Op-Ed Piece by Secretary Kay Goodwin
May 12, 2011
One-hundred-fifty years ago last month, Confederate soldiers in South Carolina fired the Civil War’s first shots. That salvo opened the darkest chapter in our nation’s history: four years of bloody warfare that pitted brother against brother and ultimately claimed hundreds of thousand American lives. It remains the deadliest war America has ever fought.
The Civil War’s sesquicentennial has special meaning here in West Virginia. Our great state was born out of that terrible conflict. As America marks the war’s anniversary, we West Virginians have particular reason to pause and reflect. The next four years will offer dozens of opportunities to do just that. Across the state, West Virginians are planning an outstanding array of events to commemorate the war and celebrate our state’s birth. These experiences will provide opportunities for all West Virginians—from youngsters to Civil War experts—to learn more about our state’s rich and distinctive history. Local communities, non-profit organizations, state agencies, and colleges and universities are collaborating to create exciting and diverse programming for all West Virginians.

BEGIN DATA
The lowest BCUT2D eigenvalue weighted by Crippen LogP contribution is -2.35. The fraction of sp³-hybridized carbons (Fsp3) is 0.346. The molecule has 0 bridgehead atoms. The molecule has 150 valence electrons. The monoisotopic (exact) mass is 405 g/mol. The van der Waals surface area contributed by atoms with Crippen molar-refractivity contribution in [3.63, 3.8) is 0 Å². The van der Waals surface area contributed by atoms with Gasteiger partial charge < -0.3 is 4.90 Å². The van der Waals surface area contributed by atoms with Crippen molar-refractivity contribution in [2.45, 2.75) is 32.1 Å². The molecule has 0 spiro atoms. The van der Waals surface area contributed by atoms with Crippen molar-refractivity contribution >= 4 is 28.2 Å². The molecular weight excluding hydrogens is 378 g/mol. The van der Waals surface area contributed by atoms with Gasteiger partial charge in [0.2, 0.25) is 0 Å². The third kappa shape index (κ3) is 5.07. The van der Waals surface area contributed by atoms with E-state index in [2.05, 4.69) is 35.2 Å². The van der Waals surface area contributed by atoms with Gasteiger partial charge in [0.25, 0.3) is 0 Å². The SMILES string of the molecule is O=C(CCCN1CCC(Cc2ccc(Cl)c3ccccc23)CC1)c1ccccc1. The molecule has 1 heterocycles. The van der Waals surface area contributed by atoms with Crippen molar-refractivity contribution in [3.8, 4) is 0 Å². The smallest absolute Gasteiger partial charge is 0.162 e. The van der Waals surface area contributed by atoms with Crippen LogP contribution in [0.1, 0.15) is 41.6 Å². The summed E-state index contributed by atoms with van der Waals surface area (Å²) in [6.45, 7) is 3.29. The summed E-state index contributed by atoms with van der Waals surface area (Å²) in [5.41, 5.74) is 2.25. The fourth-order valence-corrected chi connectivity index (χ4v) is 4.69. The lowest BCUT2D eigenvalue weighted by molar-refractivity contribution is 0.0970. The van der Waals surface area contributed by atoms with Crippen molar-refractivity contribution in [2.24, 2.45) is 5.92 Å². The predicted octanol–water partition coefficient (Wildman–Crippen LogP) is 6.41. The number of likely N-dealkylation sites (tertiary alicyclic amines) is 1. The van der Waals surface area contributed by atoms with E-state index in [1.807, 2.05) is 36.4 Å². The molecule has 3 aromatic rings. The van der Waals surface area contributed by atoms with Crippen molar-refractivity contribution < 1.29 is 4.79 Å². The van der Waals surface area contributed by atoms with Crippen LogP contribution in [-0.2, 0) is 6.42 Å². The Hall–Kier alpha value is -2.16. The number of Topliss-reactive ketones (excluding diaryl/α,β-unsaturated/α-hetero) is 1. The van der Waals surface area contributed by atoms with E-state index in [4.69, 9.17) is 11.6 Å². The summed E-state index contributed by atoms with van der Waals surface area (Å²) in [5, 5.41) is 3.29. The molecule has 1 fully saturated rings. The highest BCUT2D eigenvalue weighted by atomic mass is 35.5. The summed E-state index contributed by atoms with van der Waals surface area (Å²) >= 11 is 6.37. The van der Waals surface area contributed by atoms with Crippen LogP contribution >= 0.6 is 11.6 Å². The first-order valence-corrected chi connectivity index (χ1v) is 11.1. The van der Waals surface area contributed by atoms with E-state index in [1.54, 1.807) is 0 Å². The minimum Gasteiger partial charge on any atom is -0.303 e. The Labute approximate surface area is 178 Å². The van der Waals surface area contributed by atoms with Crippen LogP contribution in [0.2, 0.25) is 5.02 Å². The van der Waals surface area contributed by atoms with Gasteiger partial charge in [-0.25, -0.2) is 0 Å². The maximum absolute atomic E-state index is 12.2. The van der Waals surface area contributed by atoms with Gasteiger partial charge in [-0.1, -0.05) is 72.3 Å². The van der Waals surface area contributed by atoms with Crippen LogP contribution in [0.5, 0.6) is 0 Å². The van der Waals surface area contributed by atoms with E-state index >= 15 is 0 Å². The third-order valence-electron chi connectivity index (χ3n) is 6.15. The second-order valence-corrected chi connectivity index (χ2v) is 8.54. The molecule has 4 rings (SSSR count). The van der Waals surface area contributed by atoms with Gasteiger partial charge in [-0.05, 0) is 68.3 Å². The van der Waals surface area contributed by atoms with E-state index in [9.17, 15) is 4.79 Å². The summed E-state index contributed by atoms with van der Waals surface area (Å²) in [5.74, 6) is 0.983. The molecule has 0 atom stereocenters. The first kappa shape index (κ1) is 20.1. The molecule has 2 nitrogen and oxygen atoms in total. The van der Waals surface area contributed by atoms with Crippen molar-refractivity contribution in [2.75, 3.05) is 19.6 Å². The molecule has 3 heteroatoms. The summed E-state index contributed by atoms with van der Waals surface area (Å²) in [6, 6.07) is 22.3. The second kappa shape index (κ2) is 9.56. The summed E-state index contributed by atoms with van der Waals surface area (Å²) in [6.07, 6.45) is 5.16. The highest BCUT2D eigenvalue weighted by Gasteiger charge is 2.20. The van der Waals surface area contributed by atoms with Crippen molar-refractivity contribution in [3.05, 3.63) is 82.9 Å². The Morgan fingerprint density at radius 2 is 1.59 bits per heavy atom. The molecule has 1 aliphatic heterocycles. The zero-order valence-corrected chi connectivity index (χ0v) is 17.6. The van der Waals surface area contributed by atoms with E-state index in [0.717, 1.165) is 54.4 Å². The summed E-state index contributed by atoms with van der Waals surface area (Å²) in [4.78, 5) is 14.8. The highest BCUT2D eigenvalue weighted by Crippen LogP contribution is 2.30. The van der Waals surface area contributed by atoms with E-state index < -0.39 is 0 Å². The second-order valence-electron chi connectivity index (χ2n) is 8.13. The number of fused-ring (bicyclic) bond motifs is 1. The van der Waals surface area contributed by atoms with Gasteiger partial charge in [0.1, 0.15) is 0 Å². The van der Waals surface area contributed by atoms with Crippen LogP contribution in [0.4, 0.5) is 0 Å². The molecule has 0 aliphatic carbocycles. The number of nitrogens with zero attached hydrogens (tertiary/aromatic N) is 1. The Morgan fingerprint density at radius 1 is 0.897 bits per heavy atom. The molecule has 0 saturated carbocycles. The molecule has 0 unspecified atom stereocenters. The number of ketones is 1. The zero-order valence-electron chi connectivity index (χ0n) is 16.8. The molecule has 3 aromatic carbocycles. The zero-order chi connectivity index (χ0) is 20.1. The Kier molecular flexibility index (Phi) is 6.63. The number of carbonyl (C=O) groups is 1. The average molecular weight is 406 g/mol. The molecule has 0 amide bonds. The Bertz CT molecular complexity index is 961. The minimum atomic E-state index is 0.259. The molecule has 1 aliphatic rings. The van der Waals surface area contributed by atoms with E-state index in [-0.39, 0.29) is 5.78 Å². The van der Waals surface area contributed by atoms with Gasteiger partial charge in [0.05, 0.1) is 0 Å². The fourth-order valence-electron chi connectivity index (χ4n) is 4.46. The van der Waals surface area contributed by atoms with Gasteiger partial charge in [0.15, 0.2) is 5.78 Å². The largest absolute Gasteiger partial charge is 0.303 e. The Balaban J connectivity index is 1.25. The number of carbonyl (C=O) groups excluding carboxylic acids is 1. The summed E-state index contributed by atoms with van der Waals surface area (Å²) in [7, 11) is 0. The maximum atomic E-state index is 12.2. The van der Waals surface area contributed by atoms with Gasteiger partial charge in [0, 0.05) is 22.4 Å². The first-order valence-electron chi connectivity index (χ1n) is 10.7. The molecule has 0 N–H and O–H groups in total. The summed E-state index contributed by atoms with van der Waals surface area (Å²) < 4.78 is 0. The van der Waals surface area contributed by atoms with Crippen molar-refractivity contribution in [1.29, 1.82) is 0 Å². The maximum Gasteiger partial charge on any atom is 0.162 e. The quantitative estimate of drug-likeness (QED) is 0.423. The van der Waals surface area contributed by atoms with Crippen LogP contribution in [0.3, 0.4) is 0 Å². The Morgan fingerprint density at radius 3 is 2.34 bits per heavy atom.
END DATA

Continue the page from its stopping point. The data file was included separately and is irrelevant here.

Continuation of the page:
For example, on July 6-8, 2011, the West Virginia Sesquicentennial of the American Civil War Commission is partnering with the Rich Mountain Battlefield Foundation to host three days of events based on the First Campaign of the Civil War. The First Campaign was fought in the territory that would later become West Virginia, and its early battles proved to be critical training for Civil War leaders such as General George B. McClellan and General Robert E. Lee. The First Campaign secured the Baltimore and Ohio Railroad for the Union and set the stage for West Virginia statehood. The following events will be held in Elkins and are free and open to the public: lectures by acclaimed academic historians Hunter Lesser, author of Rebels at the Gate, and Will Greene, Director of the Pamplin Historical Park; a Civil War art exhibit at the Randolph County Community Arts Center; and a concert by the Blue and Gray Choir of Philippi, WV.